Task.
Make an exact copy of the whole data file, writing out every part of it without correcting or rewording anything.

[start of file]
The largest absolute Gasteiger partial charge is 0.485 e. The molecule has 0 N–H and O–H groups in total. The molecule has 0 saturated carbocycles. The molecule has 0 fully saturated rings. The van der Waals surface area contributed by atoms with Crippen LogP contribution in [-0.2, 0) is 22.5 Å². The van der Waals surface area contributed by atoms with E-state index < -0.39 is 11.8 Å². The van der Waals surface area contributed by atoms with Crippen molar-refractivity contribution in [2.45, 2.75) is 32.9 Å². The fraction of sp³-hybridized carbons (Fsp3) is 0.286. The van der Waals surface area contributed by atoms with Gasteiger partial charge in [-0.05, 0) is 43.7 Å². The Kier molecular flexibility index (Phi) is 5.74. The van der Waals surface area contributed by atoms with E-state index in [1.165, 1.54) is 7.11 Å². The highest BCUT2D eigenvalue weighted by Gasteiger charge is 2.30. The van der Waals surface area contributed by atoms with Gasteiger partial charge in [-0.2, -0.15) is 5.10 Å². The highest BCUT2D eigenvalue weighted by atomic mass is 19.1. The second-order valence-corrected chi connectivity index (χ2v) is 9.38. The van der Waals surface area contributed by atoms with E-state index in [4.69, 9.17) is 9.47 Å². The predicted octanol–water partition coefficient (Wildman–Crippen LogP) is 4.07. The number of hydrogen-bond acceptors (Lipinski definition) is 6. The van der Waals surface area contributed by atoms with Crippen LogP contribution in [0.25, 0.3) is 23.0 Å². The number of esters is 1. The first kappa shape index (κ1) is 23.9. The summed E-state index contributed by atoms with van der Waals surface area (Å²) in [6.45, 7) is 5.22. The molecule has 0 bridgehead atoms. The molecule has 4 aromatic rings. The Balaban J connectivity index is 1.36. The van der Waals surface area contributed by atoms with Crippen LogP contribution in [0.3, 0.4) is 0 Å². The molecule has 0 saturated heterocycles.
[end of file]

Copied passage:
The largest absolute Gasteiger partial charge is 0.485 e. The molecule has 0 N–H and O–H groups in total. The molecule has 0 saturated carbocycles. The molecule has 0 fully saturated rings. The van der Waals surface area contributed by atoms with Crippen LogP contribution in [-0.2, 0) is 22.5 Å². The van der Waals surface area contributed by atoms with E-state index < -0.39 is 11.8 Å². The van der Waals surface area contributed by atoms with Crippen molar-refractivity contribution in [2.45, 2.75) is 32.9 Å². The fraction of sp³-hybridized carbons (Fsp3) is 0.286. The van der Waals surface area contributed by atoms with Gasteiger partial charge in [-0.05, 0) is 43.7 Å². The Kier molecular flexibility index (Phi) is 5.74. The van der Waals surface area contributed by atoms with E-state index in [1.165, 1.54) is 7.11 Å². The highest BCUT2D eigenvalue weighted by Gasteiger charge is 2.30. The van der Waals surface area contributed by atoms with Gasteiger partial charge in [-0.2, -0.15) is 5.10 Å². The highest BCUT2D eigenvalue weighted by atomic mass is 19.1. The second-order valence-corrected chi connectivity index (χ2v) is 9.38. The van der Waals surface area contributed by atoms with E-state index in [4.69, 9.17) is 9.47 Å². The predicted octanol–water partition coefficient (Wildman–Crippen LogP) is 4.07. The number of hydrogen-bond acceptors (Lipinski definition) is 6. The van der Waals surface area contributed by atoms with Crippen LogP contribution in [0.25, 0.3) is 23.0 Å². The number of esters is 1. The first kappa shape index (κ1) is 23.9. The summed E-state index contributed by atoms with van der Waals surface area (Å²) in [6.45, 7) is 5.22. The molecule has 0 bridgehead atoms. The molecule has 4 aromatic rings. The Balaban J connectivity index is 1.36. The van der Waals surface area contributed by atoms with Crippen LogP contribution in [0.3, 0.4) is 0 Å². The molecule has 0 saturated heterocycles.